Researchers are looking for genetic markers that would hint at an increased risk of dementia. Others are trying to develop medications that will stop or interrupt the process and prevent or limit the disease.

In the meantime, we are left with trying to live a healthy lifestyle starting at an early age. Being active, avoiding smoking, avoiding excessive alcohol and keeping our weight and blood pressure under control will still be our best defense. Starting at any age helps but developing healthy living habits as a young adult seems to be the best choice.

PreDiabetes in The Elderly – Not to Worry

As physicians and educated adults we realize that developing diabetes increases our risks of heart disease, narrowing of our arteries or vascular disease, injury to the retina of our eyes leading to poor low vision or blindness, peripheral neuropathy or burning pains in our feet and elsewhere. We additionally have been taught the correlation between controlling our blood sugars and trying to reduce the risk of developing these complications.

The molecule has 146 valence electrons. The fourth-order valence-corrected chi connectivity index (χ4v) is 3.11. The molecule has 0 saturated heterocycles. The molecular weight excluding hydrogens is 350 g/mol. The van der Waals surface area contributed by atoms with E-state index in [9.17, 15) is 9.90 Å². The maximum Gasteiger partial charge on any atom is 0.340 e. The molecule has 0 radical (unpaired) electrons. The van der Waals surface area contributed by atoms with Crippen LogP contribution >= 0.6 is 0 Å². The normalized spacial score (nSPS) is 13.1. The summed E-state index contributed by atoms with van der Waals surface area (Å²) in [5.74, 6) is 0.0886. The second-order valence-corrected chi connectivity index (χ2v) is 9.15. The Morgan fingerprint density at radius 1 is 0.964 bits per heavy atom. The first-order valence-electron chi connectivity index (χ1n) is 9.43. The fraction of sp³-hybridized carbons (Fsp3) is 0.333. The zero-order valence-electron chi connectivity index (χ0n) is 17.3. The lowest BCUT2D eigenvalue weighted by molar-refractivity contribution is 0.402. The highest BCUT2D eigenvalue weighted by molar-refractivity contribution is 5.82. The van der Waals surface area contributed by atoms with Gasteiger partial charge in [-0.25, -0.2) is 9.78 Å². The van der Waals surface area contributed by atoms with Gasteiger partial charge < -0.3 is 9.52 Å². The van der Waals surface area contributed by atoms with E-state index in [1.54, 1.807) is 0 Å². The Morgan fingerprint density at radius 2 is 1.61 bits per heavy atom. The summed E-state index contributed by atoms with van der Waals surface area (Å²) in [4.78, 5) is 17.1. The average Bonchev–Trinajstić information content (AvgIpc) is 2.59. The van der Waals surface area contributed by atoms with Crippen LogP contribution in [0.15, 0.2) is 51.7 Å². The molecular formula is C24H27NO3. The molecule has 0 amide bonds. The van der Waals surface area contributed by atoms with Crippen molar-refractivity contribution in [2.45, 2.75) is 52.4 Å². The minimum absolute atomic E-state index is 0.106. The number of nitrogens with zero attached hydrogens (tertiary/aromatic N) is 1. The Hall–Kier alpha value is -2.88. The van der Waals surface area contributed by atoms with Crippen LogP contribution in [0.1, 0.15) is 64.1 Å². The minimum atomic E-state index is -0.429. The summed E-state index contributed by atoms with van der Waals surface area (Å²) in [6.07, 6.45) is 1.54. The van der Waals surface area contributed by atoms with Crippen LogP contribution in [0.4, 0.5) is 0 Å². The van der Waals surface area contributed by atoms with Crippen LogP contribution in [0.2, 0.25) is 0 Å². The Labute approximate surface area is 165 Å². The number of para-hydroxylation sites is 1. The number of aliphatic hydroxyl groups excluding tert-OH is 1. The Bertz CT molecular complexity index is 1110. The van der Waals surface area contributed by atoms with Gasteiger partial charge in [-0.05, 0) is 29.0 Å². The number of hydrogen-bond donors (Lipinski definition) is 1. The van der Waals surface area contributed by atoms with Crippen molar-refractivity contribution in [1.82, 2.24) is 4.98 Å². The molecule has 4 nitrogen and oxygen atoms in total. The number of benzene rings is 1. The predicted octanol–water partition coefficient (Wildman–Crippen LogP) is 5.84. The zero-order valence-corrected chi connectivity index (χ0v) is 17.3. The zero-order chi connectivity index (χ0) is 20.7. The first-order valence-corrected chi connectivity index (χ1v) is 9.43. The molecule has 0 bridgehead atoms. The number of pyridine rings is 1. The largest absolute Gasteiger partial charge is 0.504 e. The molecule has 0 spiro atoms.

In my early years in practice if a patient came in for fasting bloodwork and their glucose level was elevated above 110 on two occasions they met the legal definition of diabetes. Patients always had an excuse. “It was my birthday so I had cupcakes at work, cake and mixed alcoholic drinks at home, etc.” There were always rational reasons for being a human being, enjoying life and not being a disciplined diabetic patient.

The development of the hemoglobin A1c eliminated those excuses. It recognized that the higher your daily average blood sugar the more sugar would bind with a hemoglobin molecule and increase your hemoglobin A1C. That has given us a measure of your average blood sugar over the previous 90-days. Normal values were established as well as values in the diabetic range. The intermediate values were labeled “pre-diabetes”.